Last Updated on May 6, 2015, by eNotes Editorial. Word Count: 498
“Skipper Ireson’s Ride,” a ballad in nine eleven-line stanzas, is a story told through a third-person narrator who reports on the words and actions of the poem’s characters but does not take part in them. Typically, a ballad presents one dramatic or exciting episode, not a fully developed story. As...
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“Skipper Ireson’s Ride,” a ballad in nine eleven-line stanzas, is a story told through a third-person narrator who reports on the words and actions of the poem’s characters but does not take part in them. Typically, a ballad presents one dramatic or exciting episode, not a fully developed story. As the title suggests, “Skipper Ireson’s Ride” focuses on one brief moment in the man’s life: his ride out of the town of Marblehead, Massachusetts.
The poem opens by harkening back to strange rides from legends and fables that would have been familiar to Whittier’s nineteenth century educated audience: Apuleius on a golden ass, the Tartar king Calendar’s ride on a brass horse, and Muhammad’s winged mule. The tone is at the same time grand and ridiculous. Soon Ireson takes his place among this strange company, for it is revealed that Skipper Ireson’s ride is not on a swift horse or chariot, as might be expected. Instead, the refrain (repeated with slight variation at the end of each stanza) introduces
Old Floyd Ireson, for his hard heart,Tarred and Feathered and carried in a cart By the women of Marblehead!
The next two stanzas take up the action in medias res, as the women struggle with the cart and hurl insults at Ireson. Whittier uses exaggerated comparisons to heighten the grim humor. Ireson appears as a “rained-on fowl” with “body of turkey, head of owl.” The rioting women, on the other hand, are compared with the Maenads, female followers of Bacchus, as they might appear “wild-eyed, free-limbed,” on an ancient vase.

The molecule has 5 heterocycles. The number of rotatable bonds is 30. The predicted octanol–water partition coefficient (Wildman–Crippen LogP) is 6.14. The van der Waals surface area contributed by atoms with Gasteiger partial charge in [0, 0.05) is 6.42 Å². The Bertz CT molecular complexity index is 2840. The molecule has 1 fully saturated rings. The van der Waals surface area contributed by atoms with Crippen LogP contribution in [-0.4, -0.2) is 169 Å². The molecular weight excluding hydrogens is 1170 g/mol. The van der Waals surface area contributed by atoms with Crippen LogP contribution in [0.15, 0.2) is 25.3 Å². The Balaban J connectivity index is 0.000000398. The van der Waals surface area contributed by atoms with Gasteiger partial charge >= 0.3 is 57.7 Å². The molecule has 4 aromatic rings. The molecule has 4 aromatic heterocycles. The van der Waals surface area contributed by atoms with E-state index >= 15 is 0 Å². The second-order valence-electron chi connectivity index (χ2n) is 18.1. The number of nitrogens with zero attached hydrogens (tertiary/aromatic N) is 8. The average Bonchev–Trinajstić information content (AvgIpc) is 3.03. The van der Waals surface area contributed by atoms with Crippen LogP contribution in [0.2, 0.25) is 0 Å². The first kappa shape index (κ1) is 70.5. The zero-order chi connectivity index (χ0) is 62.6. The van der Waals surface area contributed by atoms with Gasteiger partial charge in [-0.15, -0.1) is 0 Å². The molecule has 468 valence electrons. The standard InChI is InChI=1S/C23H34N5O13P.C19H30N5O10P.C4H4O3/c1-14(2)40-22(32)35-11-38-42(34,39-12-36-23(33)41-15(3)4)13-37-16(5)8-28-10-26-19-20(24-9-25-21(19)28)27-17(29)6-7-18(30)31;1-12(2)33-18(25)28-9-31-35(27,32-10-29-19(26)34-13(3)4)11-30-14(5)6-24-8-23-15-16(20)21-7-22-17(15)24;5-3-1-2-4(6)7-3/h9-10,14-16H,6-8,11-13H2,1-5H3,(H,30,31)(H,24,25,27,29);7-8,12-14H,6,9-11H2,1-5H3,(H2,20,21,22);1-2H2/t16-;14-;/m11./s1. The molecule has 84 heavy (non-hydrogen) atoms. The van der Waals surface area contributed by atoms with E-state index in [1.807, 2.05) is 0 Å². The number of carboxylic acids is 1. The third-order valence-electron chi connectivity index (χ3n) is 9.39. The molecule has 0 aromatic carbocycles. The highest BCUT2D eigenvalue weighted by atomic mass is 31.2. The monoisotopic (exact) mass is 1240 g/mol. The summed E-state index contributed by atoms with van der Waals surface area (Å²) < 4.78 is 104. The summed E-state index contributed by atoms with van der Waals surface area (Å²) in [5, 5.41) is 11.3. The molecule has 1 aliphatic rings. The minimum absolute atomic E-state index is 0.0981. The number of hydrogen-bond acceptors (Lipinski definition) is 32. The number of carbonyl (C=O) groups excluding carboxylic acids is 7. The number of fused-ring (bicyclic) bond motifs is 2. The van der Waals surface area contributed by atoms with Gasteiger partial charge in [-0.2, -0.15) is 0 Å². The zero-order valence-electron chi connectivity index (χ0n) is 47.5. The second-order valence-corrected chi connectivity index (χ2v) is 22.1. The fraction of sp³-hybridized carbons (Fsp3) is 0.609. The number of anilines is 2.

In the fourth stanza the poet explains the reason for Ireson’s punishment: When his ship was sinking, full of his own townspeople, he sailed away and left the crew to drown. No motive is given for this action; the poem is concerned only with the punishment itself, dealt out by women who have lost their men because of Ireson’s actions. Stanza 5 mourns the wrecked ship that “shall lie forevermore” and the women who “looked for the coming that might not be.” The tone of stanzas 4 and 5 is mournful, with no traces of humor.
The sixth stanza returns to the action as the cart passes through the town, and old women and men lean out of their homes cursing. Suddenly, with the seventh stanza, the tone changes again, to a peaceful and lyrical description of the beautiful Salem road. For the first time, the poet focuses on Ireson himself, who sits numbly, unaware of the beautiful flowers beside the road or of the voices shouting at him. In stanza 8, Ireson speaks for the first and only time, crying out that he can bear this punishment from his neighbors, but he cannot bear to face God and his own guilt. The poem ends with the women deciding to leave further punishment to God. With “half scorn, half pity,” they release him and leave him “alone with his shame and sin.”
Last Updated on May 6, 2015, by eNotes Editorial. Word Count: 482